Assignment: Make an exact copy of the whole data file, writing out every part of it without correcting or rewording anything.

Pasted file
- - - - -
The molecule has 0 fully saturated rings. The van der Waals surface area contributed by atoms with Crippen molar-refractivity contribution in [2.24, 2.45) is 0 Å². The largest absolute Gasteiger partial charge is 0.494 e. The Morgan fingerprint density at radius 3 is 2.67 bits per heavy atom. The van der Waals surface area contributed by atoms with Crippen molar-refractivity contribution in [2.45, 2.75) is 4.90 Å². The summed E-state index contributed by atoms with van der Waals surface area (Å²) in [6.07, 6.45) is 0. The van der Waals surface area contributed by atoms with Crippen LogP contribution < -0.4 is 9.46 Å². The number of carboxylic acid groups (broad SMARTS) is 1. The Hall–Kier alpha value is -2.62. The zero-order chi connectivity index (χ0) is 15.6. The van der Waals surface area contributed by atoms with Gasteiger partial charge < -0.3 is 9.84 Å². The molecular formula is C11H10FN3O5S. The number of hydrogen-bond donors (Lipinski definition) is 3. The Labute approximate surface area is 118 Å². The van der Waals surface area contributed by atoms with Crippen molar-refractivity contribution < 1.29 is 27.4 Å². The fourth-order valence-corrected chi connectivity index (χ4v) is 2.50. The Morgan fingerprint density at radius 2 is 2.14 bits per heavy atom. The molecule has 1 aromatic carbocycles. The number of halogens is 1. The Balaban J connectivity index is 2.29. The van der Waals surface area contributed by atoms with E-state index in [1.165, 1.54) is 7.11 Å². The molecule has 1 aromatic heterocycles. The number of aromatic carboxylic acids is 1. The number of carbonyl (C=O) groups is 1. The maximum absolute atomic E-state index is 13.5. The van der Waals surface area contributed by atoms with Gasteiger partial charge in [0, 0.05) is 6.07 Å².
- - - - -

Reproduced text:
The molecule has 0 fully saturated rings. The van der Waals surface area contributed by atoms with Crippen molar-refractivity contribution in [2.24, 2.45) is 0 Å². The largest absolute Gasteiger partial charge is 0.494 e. The Morgan fingerprint density at radius 3 is 2.67 bits per heavy atom. The van der Waals surface area contributed by atoms with Crippen molar-refractivity contribution in [2.45, 2.75) is 4.90 Å². The summed E-state index contributed by atoms with van der Waals surface area (Å²) in [6.07, 6.45) is 0. The van der Waals surface area contributed by atoms with Crippen LogP contribution < -0.4 is 9.46 Å². The number of carboxylic acid groups (broad SMARTS) is 1. The Hall–Kier alpha value is -2.62. The zero-order chi connectivity index (χ0) is 15.6. The van der Waals surface area contributed by atoms with Gasteiger partial charge < -0.3 is 9.84 Å². The molecular formula is C11H10FN3O5S. The number of hydrogen-bond donors (Lipinski definition) is 3. The Labute approximate surface area is 118 Å². The van der Waals surface area contributed by atoms with Crippen molar-refractivity contribution < 1.29 is 27.4 Å². The fourth-order valence-corrected chi connectivity index (χ4v) is 2.50. The Morgan fingerprint density at radius 2 is 2.14 bits per heavy atom. The molecule has 1 aromatic carbocycles. The number of halogens is 1. The Balaban J connectivity index is 2.29. The van der Waals surface area contributed by atoms with E-state index in [1.165, 1.54) is 7.11 Å². The molecule has 1 aromatic heterocycles. The number of aromatic carboxylic acids is 1. The number of carbonyl (C=O) groups is 1. The maximum absolute atomic E-state index is 13.5. The van der Waals surface area contributed by atoms with Gasteiger partial charge in [0, 0.05) is 6.07 Å².